Karel was shocked that he placed so well and he also said he felt really strong and was able to keep good form throughout the entire race. He was a bit more beat-up in his calves/shins than I was but then again, he does have a super strong push-off when he runs. 


Karel, me and Thomas. 

What a fun race!!
(I had to take of my pants after the finish line as I got hot in the last mile....but then got chilly again in just a few minutes). 


We received a lot of fun goodies from the race: 


A magnet sticker. 


Glasses (or beer glasses for Karel) for our awards. 



A medal, shirt and horns for conquering the mountain!!

The recovery after the race was a bit longer than we expected as our legs were a tad beat-up on Sunday and Monday.  We did an endurance spin on Sun (I did two hours on the trainer and Karel did 90 minutes outside) and on Monday morning we swam (around 3900 yards).
But we both felt accomplished post race as we did exactly what we wanted to do going into this race: Have fun during a training run! 

Results: HERE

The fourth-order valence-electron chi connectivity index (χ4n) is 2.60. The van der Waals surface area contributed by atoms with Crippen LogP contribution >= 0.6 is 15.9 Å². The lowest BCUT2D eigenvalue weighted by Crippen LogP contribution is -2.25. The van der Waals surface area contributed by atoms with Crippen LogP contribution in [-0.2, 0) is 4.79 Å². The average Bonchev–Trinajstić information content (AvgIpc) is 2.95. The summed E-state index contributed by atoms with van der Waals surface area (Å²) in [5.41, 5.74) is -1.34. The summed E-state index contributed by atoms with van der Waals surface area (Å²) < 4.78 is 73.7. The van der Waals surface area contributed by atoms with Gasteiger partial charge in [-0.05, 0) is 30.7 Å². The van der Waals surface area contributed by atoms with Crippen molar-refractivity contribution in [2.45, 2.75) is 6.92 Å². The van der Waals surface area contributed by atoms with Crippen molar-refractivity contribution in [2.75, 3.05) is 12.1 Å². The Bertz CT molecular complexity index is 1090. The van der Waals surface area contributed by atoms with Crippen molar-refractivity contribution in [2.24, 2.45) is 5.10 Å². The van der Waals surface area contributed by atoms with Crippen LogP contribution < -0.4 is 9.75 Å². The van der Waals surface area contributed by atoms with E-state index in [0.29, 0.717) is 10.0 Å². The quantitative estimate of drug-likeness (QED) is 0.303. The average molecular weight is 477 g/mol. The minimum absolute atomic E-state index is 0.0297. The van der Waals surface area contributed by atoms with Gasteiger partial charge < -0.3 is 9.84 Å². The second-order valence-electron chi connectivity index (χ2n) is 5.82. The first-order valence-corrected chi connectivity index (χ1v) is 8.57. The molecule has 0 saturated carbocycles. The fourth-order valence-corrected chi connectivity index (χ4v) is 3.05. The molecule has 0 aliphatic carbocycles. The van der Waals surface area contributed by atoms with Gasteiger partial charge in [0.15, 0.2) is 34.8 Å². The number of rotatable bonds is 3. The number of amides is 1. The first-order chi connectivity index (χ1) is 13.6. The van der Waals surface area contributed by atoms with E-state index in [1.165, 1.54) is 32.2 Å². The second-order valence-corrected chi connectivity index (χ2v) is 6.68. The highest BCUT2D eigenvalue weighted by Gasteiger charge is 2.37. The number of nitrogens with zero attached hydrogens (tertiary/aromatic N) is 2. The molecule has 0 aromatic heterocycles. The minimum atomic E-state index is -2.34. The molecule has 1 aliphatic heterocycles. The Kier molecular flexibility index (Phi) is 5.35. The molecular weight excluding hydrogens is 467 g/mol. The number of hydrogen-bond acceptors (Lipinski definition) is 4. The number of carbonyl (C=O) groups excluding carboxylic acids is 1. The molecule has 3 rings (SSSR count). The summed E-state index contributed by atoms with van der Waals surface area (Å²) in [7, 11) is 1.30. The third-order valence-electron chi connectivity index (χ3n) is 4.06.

Marni stats: 19th overall, 6th female, 2nd AG, 1:36:38:2
Karel stats: 3rd overall, 1:24: 28
Fastest couple award

Marni stats:
Average pace, 7:50
Average HR: 157
Pace per mile (including my three walk breaks at each aid station)
8:01 min/mile, HR 180 (this is probably gadget error as my HR never gets this high)
9:15 min/mile, HR 156
9:47 min/mile (last 1/2 mile up the mountain was 10:23 min/mile pace), HR 156
7:46 min/mile, HR 148
7:46 min/mile, HR 152
7:06 min/mile, HR 148
6:59 min/mile, HR 145
7:31 min/mile, HR 152
7:30 min/mile, HR 157
7:17 min/mile, HR 158
7:52 min/mile, HR 162
7:15 min/mile, HR 161
(For the record, I have not run faster than 8:15 min/mile in a training run since way before Kona so this is proof that even if you run slow, it takes good strength to run fast).

Karel stats:
Average pace: 6:51 (And for the record, most, if not all, of Karel's training runs over the past few months, since he was injured in May, were no faster than 7:30-7:45 min/mile. Always nice to be surprised with faster paces in a race than in training after weeks and weeks of strength-focused work).
7:17 Min/mile
8:32 min/mile
8:30 min/mile
6:35 min/mile
6:28 min/mile
6:00 min/mile
6:00 min/mile
6:31 min/mile
6:50 min/mile
6:33 min/mile
6:47  min/mile
6:20  min/mile

12/7/15

I'm a triathlete, not a runner.


It seems odd to say it, right?
I'm a triathlete, not a runner. 
I mean, running IS the third discipline of triathlon so why is it that triathletes should not call themselves runners?

If you are a triathlete....
When was the last time you had the urge to register for a swim meet?
How about participating in a cycling road race?
When was your last running race?